Looking to give a pet a furever home? Becoming a fur mom is a big responsibility, especially financially.
I have never owned a pet unless you count my pet fish Sly who died after 2 weeks in a fish bowl and we flushed down the toilet. Still, I have friends and clients who have owned/do own pets. Currently my husband and I dog sit, and we absolutely love it.
Many people look at that cute little face and adopt without much of a thought, but if you want to give your new friend the best home possible, you need to consider every financial factor of owning a pet.
Can you really afford a pet? Let’s find out.
Look at Your Monthly Budget
A pet can be more expensive than you’d think. In the first month of owning your pet, you could expect to spend an average of $600 on the first vet visit, spaying or neutering, training, and beginning pet supplies. According to the ASPCA, pet owners are expected to shell out $1,500 - $2,500 on the first year of owning a pet, not including unexpected costs like medical emergencies.
Basically, make sure that all of these costs can fit into your monthly budget. You still need to be able to put 20% of your paycheck into savings, keep up with your rent/mortgage, and pay off any debt that you owe. If your furry friend doesn’t fit into your overall budget, it is not a good time for you to get a pet.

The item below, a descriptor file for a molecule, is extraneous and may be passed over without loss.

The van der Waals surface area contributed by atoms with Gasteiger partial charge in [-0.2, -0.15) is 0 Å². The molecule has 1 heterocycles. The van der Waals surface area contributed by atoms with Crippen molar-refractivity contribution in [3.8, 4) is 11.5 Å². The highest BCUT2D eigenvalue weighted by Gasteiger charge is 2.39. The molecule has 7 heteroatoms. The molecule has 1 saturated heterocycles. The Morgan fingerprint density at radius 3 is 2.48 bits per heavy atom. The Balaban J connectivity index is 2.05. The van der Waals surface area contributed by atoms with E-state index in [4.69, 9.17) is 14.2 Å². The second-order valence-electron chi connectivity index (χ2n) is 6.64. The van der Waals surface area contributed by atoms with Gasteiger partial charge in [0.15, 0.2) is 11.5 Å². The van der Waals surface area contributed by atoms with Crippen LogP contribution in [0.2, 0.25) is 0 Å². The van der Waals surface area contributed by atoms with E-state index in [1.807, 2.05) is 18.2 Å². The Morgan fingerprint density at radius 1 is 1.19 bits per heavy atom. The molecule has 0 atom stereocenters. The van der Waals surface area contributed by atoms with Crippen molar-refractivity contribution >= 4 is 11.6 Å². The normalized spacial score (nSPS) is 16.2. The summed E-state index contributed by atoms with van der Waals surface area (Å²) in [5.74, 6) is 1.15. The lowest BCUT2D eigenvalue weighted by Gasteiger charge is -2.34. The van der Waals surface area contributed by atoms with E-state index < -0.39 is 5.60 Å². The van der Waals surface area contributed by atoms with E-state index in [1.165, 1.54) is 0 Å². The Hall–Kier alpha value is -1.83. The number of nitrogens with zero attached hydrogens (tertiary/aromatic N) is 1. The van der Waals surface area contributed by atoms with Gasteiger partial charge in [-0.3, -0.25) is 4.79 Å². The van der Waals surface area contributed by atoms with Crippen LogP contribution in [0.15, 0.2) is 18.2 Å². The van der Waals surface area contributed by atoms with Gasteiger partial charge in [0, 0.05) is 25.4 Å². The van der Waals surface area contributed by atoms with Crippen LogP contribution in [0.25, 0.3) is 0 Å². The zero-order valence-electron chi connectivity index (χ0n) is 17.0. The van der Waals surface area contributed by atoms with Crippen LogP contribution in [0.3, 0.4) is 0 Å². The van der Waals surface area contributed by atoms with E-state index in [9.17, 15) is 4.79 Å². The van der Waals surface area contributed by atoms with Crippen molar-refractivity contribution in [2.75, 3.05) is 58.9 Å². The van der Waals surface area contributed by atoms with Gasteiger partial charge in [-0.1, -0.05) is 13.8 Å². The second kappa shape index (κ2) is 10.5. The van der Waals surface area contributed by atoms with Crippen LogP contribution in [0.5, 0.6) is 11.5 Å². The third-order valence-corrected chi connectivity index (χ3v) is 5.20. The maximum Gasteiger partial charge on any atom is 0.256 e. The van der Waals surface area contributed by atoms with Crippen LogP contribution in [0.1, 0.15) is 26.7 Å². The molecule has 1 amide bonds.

To help cut down on some costs, you can join a frequent buyer or bulk buying programs to get some major deals on food, litter, toys, and more. If nothing else, buying the bigger bags of food in store can help you cut some expense and get more for your money.
And I know that walking into the pet store makes you want to buy your fur baby every toy available, but those costs can really add up over time. Places like TJMaxx and Ross have some great pet toys for a much cheaper price.
Set Up an Emergency Pet Fund
According to the American Society for the Prevention of Cruelty to Animals, every pet owner will encounter a vet bill costing $2,000 - $4,000 at least once in their life. Make sure to that you can set aside at least $1,000 - $2,000 of your emergency fund for that unexpected vet bill before getting a pet.
Consider Pet Insurance
Getting pet insurance can help to cut costs of vet bills, especially if you have a medical emergency. Compare several plans to find the best one for you and your little friend.
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